ADF: Cherdonna

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Cherdonna performing Clock That Mug or Dusted  at the Living Arts Collective as part of ADF Out of the Box. Photo: Ben McKeown.

 

Cherdonna Shinatra‘s ADF performance Saturday was along the general lines I had expected from reading up on her, and talking with her, yet I can’t recall having been as surprised at ADF since I first saw Dairakudakan (or at least Rosie Herrera), as I was by the first of Cherdonna’s series of six performances in the Living Arts Collective theater on West Geer St.

The outward appearance of Clock That Mug or Dusted is one of induced chaos (and there’s not much dancing), but it’s driven by a subtle mind that has created this mad melange with its own sly kind of order. If you have any interest in the further reaches of performance art/dance theater, I urge you to go to one of the two remaining performances–Monday 26th and Tuesday 27th. This art is not going to submit to rational analysis: it must be experienced; I can’t describe it for you beyond saying that this is some superior strangeness, high-chroma, with lots of sensuous substances spread around, and lots of great physical theatre.  Although some audience participation is required, those who play are well rewarded, and Cherdonna won’t pick on you if you really don’t want to participate.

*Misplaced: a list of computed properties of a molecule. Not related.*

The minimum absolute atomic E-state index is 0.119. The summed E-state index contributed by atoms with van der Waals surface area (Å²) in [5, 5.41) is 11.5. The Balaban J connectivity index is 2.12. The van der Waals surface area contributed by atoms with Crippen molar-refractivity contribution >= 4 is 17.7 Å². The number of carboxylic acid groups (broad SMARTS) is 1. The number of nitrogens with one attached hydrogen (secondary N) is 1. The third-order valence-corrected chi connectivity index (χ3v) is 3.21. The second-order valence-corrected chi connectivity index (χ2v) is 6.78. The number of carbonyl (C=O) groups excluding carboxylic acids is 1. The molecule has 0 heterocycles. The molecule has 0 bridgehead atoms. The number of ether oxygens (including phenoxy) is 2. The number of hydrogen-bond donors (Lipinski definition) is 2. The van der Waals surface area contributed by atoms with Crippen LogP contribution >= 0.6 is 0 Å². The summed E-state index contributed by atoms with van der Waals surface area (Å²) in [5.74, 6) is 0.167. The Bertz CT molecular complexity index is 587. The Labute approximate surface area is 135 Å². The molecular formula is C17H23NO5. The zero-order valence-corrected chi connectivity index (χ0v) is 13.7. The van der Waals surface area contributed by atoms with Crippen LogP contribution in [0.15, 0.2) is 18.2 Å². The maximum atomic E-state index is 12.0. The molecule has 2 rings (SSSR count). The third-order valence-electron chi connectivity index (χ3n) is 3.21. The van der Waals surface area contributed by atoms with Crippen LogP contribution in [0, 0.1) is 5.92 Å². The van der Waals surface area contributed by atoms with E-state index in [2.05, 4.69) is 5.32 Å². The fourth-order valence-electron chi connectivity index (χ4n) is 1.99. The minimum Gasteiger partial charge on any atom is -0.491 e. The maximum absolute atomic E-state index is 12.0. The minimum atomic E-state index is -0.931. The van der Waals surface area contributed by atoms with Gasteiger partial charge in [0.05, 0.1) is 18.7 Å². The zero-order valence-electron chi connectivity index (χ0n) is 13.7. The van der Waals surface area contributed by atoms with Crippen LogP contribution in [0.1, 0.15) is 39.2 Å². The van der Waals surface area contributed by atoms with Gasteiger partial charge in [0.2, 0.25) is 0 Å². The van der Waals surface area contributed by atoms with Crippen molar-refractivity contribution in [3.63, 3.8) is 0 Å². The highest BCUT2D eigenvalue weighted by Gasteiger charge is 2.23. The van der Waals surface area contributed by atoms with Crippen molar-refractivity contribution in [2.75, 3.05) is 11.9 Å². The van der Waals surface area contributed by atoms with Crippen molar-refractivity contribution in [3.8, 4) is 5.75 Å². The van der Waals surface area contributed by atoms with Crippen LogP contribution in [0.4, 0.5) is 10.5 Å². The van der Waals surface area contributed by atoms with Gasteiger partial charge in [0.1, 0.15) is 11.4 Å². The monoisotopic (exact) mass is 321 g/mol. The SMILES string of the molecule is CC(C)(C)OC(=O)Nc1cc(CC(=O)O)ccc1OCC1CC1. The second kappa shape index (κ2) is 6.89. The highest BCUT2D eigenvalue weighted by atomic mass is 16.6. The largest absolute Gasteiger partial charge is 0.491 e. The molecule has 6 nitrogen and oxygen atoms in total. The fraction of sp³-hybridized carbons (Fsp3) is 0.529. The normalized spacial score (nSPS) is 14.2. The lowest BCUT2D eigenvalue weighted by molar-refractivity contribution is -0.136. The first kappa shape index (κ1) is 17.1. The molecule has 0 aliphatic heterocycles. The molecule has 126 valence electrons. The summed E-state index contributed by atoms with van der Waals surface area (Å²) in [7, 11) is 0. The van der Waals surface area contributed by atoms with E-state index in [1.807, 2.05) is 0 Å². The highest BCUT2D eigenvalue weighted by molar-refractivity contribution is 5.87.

Cherdonna’s creator, Jody Kuehner, seems to have drawn sustenance from many sources. Not just from Cher and Madonna, the performers whose names she has appropriated, but Dolly Parton, too. Not just the work of 1960s feminist body art/dance practitioners, and drag style queens, but children’s puppeteer Shari Lewis and her character Lamb Chop. Plus 1970s womyn’s music, Mr. Rogers, Sesame Street, and Shen Wei. Also physical clowning traditions–and Butoh. And Mary Tyler Moore. The incredible thing is that it holds together. Often hilarious, it is also unexpectedly touching, and really, very sweet. Cherdonna clearly subscribes to the “honey draws more flies than vinegar” technique of winning friends and influencing people, and honey, she loves her some paradox.

48 hours later, and I’m still feeling like the boa constrictor that swallowed the elephant: this is going to take a while to digest! Tickets here.

 

 

RAD’s boneGlow at Living Arts Collective

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RAD dancers Lucas Melfi, Nicole Lawson, Rachel Mehaffey and Allie Pfeffer in boneGlow, choreographed by Renay Aumiller in conjunction with them. Photo: Jen Guy Metcalf.

Warning: when artist you admire makes an admirable experiment that does not entirely succeed, the reviewing process may be painful to all involved.